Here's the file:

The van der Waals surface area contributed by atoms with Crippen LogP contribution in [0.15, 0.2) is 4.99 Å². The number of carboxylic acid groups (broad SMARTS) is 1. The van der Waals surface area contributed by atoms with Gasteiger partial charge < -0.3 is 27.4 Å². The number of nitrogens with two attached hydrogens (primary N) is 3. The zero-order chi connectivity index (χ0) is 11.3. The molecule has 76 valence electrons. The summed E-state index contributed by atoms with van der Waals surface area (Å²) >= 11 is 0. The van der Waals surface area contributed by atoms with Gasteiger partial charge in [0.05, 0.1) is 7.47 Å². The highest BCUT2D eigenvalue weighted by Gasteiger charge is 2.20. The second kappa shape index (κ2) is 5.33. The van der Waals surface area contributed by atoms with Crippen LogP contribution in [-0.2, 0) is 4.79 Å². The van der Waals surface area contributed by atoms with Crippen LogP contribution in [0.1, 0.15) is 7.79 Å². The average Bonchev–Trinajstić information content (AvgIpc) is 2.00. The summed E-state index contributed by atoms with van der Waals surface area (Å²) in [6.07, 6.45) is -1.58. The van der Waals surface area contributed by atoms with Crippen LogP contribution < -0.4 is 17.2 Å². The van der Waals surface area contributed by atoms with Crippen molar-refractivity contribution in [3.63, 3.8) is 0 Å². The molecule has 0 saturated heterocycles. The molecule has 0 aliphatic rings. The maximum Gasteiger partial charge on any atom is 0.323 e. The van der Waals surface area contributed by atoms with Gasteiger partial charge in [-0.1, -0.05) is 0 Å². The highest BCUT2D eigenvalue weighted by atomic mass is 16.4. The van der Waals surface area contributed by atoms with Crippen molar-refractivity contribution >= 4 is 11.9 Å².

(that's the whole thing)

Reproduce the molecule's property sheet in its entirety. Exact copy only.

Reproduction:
The van der Waals surface area contributed by atoms with Crippen LogP contribution in [0.15, 0.2) is 4.99 Å². The number of carboxylic acid groups (broad SMARTS) is 1. The van der Waals surface area contributed by atoms with Gasteiger partial charge < -0.3 is 27.4 Å². The number of nitrogens with two attached hydrogens (primary N) is 3. The zero-order chi connectivity index (χ0) is 11.3. The molecule has 76 valence electrons. The summed E-state index contributed by atoms with van der Waals surface area (Å²) >= 11 is 0. The van der Waals surface area contributed by atoms with Gasteiger partial charge in [0.05, 0.1) is 7.47 Å². The highest BCUT2D eigenvalue weighted by Gasteiger charge is 2.20. The second kappa shape index (κ2) is 5.33. The van der Waals surface area contributed by atoms with Crippen LogP contribution in [-0.2, 0) is 4.79 Å². The van der Waals surface area contributed by atoms with Crippen LogP contribution in [0.1, 0.15) is 7.79 Å². The average Bonchev–Trinajstić information content (AvgIpc) is 2.00. The summed E-state index contributed by atoms with van der Waals surface area (Å²) in [6.07, 6.45) is -1.58. The van der Waals surface area contributed by atoms with Crippen LogP contribution < -0.4 is 17.2 Å². The van der Waals surface area contributed by atoms with Crippen molar-refractivity contribution in [3.63, 3.8) is 0 Å². The molecule has 0 saturated heterocycles. The molecule has 0 aliphatic rings. The maximum Gasteiger partial charge on any atom is 0.323 e. The van der Waals surface area contributed by atoms with Gasteiger partial charge in [-0.1, -0.05) is 0 Å². The highest BCUT2D eigenvalue weighted by atomic mass is 16.4. The van der Waals surface area contributed by atoms with Crippen molar-refractivity contribution >= 4 is 11.9 Å².